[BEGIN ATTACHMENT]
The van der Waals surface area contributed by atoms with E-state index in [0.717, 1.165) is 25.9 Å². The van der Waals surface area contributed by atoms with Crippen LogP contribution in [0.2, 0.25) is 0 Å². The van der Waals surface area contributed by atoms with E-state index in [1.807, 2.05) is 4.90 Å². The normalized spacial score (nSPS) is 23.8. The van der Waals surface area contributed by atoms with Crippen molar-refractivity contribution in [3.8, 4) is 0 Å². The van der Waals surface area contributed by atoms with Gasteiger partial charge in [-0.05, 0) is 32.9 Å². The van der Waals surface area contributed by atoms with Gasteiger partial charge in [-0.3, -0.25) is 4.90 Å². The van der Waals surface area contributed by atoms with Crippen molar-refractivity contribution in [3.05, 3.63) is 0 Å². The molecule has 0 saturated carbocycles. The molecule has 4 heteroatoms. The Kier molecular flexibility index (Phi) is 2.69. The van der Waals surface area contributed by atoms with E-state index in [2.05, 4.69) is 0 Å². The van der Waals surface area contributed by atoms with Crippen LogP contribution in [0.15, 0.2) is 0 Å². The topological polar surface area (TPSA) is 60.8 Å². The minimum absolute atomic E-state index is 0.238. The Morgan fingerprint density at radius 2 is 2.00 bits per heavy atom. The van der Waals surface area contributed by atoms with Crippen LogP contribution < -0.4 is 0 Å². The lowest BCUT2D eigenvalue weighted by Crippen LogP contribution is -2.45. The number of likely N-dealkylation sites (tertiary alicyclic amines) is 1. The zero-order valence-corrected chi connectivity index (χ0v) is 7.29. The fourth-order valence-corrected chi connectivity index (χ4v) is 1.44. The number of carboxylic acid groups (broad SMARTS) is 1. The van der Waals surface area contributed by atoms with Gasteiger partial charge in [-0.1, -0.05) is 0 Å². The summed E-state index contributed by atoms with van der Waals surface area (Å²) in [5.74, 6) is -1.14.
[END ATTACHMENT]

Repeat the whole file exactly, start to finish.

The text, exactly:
The van der Waals surface area contributed by atoms with E-state index in [0.717, 1.165) is 25.9 Å². The van der Waals surface area contributed by atoms with Crippen LogP contribution in [0.2, 0.25) is 0 Å². The van der Waals surface area contributed by atoms with E-state index in [1.807, 2.05) is 4.90 Å². The normalized spacial score (nSPS) is 23.8. The van der Waals surface area contributed by atoms with Crippen molar-refractivity contribution in [3.8, 4) is 0 Å². The van der Waals surface area contributed by atoms with Gasteiger partial charge in [-0.05, 0) is 32.9 Å². The van der Waals surface area contributed by atoms with Gasteiger partial charge in [-0.3, -0.25) is 4.90 Å². The van der Waals surface area contributed by atoms with Crippen molar-refractivity contribution in [3.05, 3.63) is 0 Å². The molecule has 0 saturated carbocycles. The molecule has 4 heteroatoms. The Kier molecular flexibility index (Phi) is 2.69. The van der Waals surface area contributed by atoms with E-state index in [2.05, 4.69) is 0 Å². The van der Waals surface area contributed by atoms with Crippen LogP contribution in [0.15, 0.2) is 0 Å². The topological polar surface area (TPSA) is 60.8 Å². The minimum absolute atomic E-state index is 0.238. The Morgan fingerprint density at radius 2 is 2.00 bits per heavy atom. The van der Waals surface area contributed by atoms with Crippen LogP contribution < -0.4 is 0 Å². The lowest BCUT2D eigenvalue weighted by Crippen LogP contribution is -2.45. The number of likely N-dealkylation sites (tertiary alicyclic amines) is 1. The zero-order valence-corrected chi connectivity index (χ0v) is 7.29. The fourth-order valence-corrected chi connectivity index (χ4v) is 1.44. The number of carboxylic acid groups (broad SMARTS) is 1. The van der Waals surface area contributed by atoms with Gasteiger partial charge in [-0.1, -0.05) is 0 Å². The summed E-state index contributed by atoms with van der Waals surface area (Å²) in [5.74, 6) is -1.14.